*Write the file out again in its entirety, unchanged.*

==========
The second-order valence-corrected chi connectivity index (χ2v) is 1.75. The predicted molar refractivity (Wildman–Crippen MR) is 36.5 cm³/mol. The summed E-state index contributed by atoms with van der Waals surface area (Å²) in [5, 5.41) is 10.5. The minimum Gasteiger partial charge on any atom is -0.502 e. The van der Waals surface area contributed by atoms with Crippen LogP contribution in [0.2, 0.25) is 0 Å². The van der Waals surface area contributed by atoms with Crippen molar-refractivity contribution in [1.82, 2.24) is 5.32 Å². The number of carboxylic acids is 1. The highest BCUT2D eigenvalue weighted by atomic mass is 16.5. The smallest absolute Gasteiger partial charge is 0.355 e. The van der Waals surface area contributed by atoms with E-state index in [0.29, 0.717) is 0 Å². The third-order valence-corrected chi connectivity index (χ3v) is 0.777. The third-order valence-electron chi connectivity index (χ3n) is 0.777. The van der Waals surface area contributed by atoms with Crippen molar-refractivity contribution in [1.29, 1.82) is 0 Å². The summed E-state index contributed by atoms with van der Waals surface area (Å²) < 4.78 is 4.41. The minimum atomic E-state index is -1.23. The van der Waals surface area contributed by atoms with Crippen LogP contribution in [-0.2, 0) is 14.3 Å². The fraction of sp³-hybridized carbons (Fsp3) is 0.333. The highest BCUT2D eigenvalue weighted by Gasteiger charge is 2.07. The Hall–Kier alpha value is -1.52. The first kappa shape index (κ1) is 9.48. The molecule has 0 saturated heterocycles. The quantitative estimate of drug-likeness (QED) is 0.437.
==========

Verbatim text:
The second-order valence-corrected chi connectivity index (χ2v) is 1.75. The predicted molar refractivity (Wildman–Crippen MR) is 36.5 cm³/mol. The summed E-state index contributed by atoms with van der Waals surface area (Å²) in [5, 5.41) is 10.5. The minimum Gasteiger partial charge on any atom is -0.502 e. The van der Waals surface area contributed by atoms with Crippen LogP contribution in [0.2, 0.25) is 0 Å². The van der Waals surface area contributed by atoms with Crippen molar-refractivity contribution in [1.82, 2.24) is 5.32 Å². The number of carboxylic acids is 1. The highest BCUT2D eigenvalue weighted by atomic mass is 16.5. The smallest absolute Gasteiger partial charge is 0.355 e. The van der Waals surface area contributed by atoms with E-state index in [0.29, 0.717) is 0 Å². The third-order valence-corrected chi connectivity index (χ3v) is 0.777. The third-order valence-electron chi connectivity index (χ3n) is 0.777. The van der Waals surface area contributed by atoms with Crippen molar-refractivity contribution in [1.29, 1.82) is 0 Å². The summed E-state index contributed by atoms with van der Waals surface area (Å²) < 4.78 is 4.41. The minimum atomic E-state index is -1.23. The van der Waals surface area contributed by atoms with Crippen LogP contribution in [-0.2, 0) is 14.3 Å². The fraction of sp³-hybridized carbons (Fsp3) is 0.333. The highest BCUT2D eigenvalue weighted by Gasteiger charge is 2.07. The Hall–Kier alpha value is -1.52. The first kappa shape index (κ1) is 9.48. The molecule has 0 saturated heterocycles. The quantitative estimate of drug-likeness (QED) is 0.437.